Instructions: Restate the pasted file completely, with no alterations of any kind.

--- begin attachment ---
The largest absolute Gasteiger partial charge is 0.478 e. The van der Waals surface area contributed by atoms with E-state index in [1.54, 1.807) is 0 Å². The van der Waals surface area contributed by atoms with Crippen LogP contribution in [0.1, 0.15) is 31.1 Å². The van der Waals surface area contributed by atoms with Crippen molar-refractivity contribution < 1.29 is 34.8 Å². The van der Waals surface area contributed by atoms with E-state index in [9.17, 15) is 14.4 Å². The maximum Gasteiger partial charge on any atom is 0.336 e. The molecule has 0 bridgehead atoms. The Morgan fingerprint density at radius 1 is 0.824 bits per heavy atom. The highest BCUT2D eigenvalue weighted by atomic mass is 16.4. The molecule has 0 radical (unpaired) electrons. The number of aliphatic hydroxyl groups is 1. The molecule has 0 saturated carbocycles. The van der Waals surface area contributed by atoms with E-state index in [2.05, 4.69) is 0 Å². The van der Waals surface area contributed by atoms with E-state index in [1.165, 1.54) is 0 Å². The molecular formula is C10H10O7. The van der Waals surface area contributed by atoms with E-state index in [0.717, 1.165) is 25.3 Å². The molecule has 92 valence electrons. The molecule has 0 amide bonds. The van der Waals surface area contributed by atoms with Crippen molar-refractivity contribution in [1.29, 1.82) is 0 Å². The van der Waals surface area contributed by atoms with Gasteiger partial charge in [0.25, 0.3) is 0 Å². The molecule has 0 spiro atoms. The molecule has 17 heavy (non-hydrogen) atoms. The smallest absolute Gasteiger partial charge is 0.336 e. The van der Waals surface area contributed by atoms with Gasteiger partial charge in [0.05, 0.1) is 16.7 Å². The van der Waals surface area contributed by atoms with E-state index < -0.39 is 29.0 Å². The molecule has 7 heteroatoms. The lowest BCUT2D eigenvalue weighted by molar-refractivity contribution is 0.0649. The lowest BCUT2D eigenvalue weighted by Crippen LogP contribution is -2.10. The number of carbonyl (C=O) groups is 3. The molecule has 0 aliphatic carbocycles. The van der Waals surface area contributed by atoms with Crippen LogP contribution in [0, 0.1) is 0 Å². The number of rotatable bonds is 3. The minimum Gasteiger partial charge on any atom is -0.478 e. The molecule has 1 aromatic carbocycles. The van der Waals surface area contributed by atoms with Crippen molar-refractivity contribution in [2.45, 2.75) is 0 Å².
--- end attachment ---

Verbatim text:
The largest absolute Gasteiger partial charge is 0.478 e. The van der Waals surface area contributed by atoms with E-state index in [1.54, 1.807) is 0 Å². The van der Waals surface area contributed by atoms with Crippen LogP contribution in [0.1, 0.15) is 31.1 Å². The van der Waals surface area contributed by atoms with Crippen molar-refractivity contribution < 1.29 is 34.8 Å². The van der Waals surface area contributed by atoms with E-state index in [9.17, 15) is 14.4 Å². The maximum Gasteiger partial charge on any atom is 0.336 e. The molecule has 0 bridgehead atoms. The Morgan fingerprint density at radius 1 is 0.824 bits per heavy atom. The highest BCUT2D eigenvalue weighted by atomic mass is 16.4. The molecule has 0 radical (unpaired) electrons. The number of aliphatic hydroxyl groups is 1. The molecule has 0 saturated carbocycles. The van der Waals surface area contributed by atoms with E-state index in [2.05, 4.69) is 0 Å². The van der Waals surface area contributed by atoms with E-state index in [1.165, 1.54) is 0 Å². The molecular formula is C10H10O7. The van der Waals surface area contributed by atoms with E-state index in [0.717, 1.165) is 25.3 Å². The molecule has 92 valence electrons. The molecule has 0 amide bonds. The van der Waals surface area contributed by atoms with Crippen molar-refractivity contribution in [1.29, 1.82) is 0 Å². The van der Waals surface area contributed by atoms with Gasteiger partial charge in [0.25, 0.3) is 0 Å². The molecule has 0 spiro atoms. The molecule has 17 heavy (non-hydrogen) atoms. The smallest absolute Gasteiger partial charge is 0.336 e. The van der Waals surface area contributed by atoms with Gasteiger partial charge in [0.05, 0.1) is 16.7 Å². The van der Waals surface area contributed by atoms with E-state index < -0.39 is 29.0 Å². The molecule has 7 heteroatoms. The lowest BCUT2D eigenvalue weighted by molar-refractivity contribution is 0.0649. The lowest BCUT2D eigenvalue weighted by Crippen LogP contribution is -2.10. The number of carbonyl (C=O) groups is 3. The molecule has 0 aliphatic carbocycles. The van der Waals surface area contributed by atoms with Crippen LogP contribution in [0, 0.1) is 0 Å². The number of rotatable bonds is 3. The minimum Gasteiger partial charge on any atom is -0.478 e. The molecule has 1 aromatic carbocycles. The van der Waals surface area contributed by atoms with Crippen molar-refractivity contribution in [2.45, 2.75) is 0 Å².